Pushing the Limits

Manicured landscapes and an abundance of mixed blooms create an entertaining space that invites people to go outdoors and stay a while.

Photography by Jean Allsopp

Outdoor entertaining is a warm-weather pleasure. It’s even better when you have an inviting space that seems to naturally cultivate fun. When Melissa and Randy Goggans renovated their Vestavia Hills home, they imagined an outdoor living area that would serve their love for entertaining while also providing a respite for them. “We are a total outdoors family,” Melissa says. “We don’t spend much time indoors, especially if the weather is nice.”

“People love to be outside, but you have to make it attractive enough to keep them there.”

Peter Falkner

BEFORE: The backyard offered an ample lawn, but a retaining wall too close to the house cramped the patio area.
AFTER: Pushing the retaining wall back into the yard allowed 15 feet for a new patio. Instead of being purely utilitarian, the wall was transformed into a design element.

The couple engaged good friend Peter Falkner of Falkner Gardens to realize their vision. They tackled the house and front yard first, gaining some much-needed curb appeal. Then they transformed the backyard into the oasis they desired.

The first step was to reconfigure the space by moving some dirt—something Peter did by pushing an existing concrete block retaining wall further into the yard. This reallocation divided the yard into two distinct spaces that provided ample room for a lawn and a new patio.

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The retaining wall is an improvement on the former cinder block material. The new wall, clad in moss stone, features curves topped with a trim hedge of winter gem boxwood and Korean boxwood globes. Bluestone pavers step up to the lawn, an area that the family’s yellow lab, Honey, particularly enjoys. “The patio needed to be big enough for entertaining, but we didn’t want just a large expanse of concrete or stone,” says Peter. To add interest and soften the bluestone pavers, he created an expanse of stone and Zeon Zoysia. Seating areas are poised for relaxing here and there, and the space allows plenty of room for a dining table.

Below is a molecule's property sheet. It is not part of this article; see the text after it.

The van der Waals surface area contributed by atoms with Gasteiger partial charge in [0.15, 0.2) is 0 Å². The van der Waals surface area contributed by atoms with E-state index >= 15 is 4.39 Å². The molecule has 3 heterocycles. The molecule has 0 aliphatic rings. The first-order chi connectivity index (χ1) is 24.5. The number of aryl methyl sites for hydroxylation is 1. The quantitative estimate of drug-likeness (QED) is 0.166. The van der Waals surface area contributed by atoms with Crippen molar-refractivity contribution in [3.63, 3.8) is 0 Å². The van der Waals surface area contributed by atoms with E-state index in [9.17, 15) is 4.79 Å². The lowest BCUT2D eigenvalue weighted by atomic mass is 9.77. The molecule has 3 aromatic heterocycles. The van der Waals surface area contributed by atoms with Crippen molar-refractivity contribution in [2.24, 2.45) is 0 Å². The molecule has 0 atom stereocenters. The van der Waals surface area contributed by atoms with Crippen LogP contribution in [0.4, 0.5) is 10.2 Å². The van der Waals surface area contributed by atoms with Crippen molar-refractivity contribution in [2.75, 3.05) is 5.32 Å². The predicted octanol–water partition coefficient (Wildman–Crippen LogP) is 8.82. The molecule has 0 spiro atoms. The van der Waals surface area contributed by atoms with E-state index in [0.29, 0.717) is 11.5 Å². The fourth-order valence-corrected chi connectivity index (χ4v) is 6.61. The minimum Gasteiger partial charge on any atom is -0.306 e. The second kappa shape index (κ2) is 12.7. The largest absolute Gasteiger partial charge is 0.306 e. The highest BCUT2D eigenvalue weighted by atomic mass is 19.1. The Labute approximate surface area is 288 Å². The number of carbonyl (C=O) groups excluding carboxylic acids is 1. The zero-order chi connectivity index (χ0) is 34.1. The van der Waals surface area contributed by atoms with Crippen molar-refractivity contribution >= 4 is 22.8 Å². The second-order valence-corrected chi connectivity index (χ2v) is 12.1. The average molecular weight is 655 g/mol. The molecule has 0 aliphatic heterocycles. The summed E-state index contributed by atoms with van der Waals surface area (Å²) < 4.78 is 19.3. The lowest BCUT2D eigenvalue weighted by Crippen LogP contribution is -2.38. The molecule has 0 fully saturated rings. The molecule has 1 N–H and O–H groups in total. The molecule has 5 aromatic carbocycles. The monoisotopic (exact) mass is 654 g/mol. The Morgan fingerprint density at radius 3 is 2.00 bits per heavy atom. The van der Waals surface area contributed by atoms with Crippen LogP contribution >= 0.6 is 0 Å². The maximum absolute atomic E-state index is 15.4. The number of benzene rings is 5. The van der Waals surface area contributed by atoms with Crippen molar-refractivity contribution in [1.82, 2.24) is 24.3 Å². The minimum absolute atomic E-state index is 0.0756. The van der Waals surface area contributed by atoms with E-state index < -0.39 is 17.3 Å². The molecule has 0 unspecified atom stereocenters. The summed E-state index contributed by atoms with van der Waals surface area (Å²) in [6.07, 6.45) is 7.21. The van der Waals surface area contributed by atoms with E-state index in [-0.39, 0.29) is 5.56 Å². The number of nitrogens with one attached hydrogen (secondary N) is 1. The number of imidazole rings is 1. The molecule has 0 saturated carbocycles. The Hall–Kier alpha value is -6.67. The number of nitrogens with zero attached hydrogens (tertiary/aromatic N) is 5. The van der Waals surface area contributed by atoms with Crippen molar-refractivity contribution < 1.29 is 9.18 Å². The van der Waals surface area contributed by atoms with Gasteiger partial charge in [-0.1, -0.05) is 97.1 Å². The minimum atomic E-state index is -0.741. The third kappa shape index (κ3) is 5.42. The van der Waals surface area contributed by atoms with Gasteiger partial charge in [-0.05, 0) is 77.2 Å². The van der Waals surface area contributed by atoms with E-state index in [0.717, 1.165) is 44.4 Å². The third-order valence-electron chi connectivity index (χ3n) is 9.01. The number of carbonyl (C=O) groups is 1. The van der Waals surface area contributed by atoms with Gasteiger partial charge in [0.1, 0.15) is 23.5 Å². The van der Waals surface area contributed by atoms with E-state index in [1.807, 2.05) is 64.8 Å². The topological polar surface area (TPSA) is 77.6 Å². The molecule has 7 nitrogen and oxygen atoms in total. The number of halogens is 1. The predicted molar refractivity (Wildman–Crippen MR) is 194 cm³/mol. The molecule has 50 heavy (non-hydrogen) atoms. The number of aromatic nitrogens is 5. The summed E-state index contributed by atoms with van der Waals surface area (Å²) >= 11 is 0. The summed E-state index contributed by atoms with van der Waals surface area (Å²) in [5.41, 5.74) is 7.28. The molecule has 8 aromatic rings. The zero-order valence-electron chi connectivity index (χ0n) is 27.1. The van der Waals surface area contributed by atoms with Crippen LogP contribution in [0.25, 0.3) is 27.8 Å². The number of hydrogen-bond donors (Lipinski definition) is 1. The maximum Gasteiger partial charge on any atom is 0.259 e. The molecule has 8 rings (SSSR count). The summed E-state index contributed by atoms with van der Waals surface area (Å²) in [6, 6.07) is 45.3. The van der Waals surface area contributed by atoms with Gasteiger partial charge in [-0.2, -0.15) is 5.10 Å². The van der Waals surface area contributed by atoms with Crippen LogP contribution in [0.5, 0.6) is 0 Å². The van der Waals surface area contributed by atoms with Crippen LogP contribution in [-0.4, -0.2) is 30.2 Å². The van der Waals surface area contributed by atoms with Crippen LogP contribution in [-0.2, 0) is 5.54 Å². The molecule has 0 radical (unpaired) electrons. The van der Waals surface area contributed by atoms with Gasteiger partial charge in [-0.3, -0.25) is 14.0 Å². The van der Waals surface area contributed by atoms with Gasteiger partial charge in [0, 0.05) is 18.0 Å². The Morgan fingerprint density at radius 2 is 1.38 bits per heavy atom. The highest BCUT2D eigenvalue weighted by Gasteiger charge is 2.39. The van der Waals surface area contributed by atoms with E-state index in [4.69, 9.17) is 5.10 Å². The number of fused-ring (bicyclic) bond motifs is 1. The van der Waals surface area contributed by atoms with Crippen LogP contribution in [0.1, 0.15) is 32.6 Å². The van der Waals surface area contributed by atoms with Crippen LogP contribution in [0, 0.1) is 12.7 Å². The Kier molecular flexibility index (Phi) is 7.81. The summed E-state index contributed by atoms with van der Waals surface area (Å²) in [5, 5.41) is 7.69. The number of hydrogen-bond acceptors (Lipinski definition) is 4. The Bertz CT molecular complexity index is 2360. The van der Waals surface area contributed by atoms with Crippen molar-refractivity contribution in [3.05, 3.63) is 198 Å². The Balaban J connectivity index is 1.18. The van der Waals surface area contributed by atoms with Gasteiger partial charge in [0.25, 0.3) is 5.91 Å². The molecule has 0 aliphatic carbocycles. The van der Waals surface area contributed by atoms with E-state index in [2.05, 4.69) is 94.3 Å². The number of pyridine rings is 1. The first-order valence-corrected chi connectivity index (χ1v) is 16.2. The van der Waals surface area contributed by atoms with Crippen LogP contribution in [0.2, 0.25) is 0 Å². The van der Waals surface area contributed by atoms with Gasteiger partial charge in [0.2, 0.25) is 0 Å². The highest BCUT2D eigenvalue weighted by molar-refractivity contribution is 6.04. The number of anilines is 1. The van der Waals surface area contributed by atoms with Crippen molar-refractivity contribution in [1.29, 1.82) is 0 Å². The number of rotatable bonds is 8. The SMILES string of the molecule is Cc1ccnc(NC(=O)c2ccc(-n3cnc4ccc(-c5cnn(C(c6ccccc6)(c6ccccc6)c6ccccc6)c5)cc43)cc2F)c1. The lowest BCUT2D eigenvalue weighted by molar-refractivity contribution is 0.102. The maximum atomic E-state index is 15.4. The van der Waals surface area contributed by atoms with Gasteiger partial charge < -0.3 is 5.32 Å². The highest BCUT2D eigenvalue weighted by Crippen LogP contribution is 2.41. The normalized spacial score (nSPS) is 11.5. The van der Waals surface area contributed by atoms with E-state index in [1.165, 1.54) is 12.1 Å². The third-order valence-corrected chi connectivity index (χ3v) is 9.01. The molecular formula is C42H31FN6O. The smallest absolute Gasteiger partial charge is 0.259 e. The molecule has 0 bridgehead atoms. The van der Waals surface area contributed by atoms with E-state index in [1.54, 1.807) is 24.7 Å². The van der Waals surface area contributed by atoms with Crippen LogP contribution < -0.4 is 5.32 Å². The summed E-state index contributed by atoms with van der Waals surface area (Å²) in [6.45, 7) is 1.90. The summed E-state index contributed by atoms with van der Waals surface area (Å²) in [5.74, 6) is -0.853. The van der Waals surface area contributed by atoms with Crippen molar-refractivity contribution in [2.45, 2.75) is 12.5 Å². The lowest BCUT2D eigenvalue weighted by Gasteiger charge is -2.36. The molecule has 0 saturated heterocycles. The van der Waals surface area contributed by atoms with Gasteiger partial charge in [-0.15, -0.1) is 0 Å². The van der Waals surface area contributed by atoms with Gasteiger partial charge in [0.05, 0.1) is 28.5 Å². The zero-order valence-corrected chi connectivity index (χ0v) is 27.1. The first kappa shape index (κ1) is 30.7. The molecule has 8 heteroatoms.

Adding to the ambiance, a fountain from Elegant Earth nestles into a corner, its copper scupper directing water into
a massive oil jar. Rosemary creates an evergreen element with a heavenly aroma and seasonal diminutive purple flowers.

“We love to entertain and to have people stop by,” Melissa says. “It’s fun to now be able to call friends at the last minute on a Friday when the weather is nice. We have everything we need to sit outside, cook out, and entertain.”

Creating an Outdoor Haven

Peter Falkner says if you’re putting in a wall to define an area of your yard, pay special attention to materials. Natural stone softens a space.

It’s important to include evergreen elements. Blooming plants, such as hydrangeas, lose their leaves in the winter, but plants like boxwoods and hollies are attractive year-round.

Utilizing pots allows you to easily change out seasonal flowers and keep a garden fresh—even if you don’t have much going on in winter. “It gives a breath of life,” says Peter.

Incorporate an attractive grilling area into the landscaping rather than hiding it away. “It’s my pet peeve for someone to be on the grill and exiled from the party,” Peter says. “You can make the space attractive so that it flows well.”

BEFORE: Privet growing too close to the driveway often scratched cars. The side entrance was uninviting and hidden by an overgrown maple.
AFTER: Removing the tree allowed room to show off the Dutch door. Sweetbay magnolias replaced privet for a trim border. “They have small trunks but provide cover, and they have beautiful small blooms,” Melissa Go
ggans says.

Stick to a Scheme

Peter included large pots so that Melissa can change flowers seasonally. “I love greens and whites with punches of purple or pink,” Melissa says. Her favorite mixes include salvias, Scaveola, Angelonia, caladiums, variegated ivy, Pentas, Cuban oregano, and lamb’s ear. Border gardens feature limelight hydrangeas and French hydrangeas. For privacy, she added Nelly Stevens hollies and Sweetbay magnolias. In her raised beds, Melissa is more expressive with palettes and enjoys planting multicolor dahlias and zinnias.


Landscape design and installation: Peter Falkner, Falkner Gardens • falknergardens.com • 205.871.5999 • IG: @falkner_gardensMore Peter
Architectural plans for house: Meredith Sherrill • msherrill.com • 205.451.7055 • IG: @meredithsherrillMore Meredith
Paint: Benjamin Moore (Brick: White Chocolate; Shutters: Vale Mist) • benjaminmoore.com

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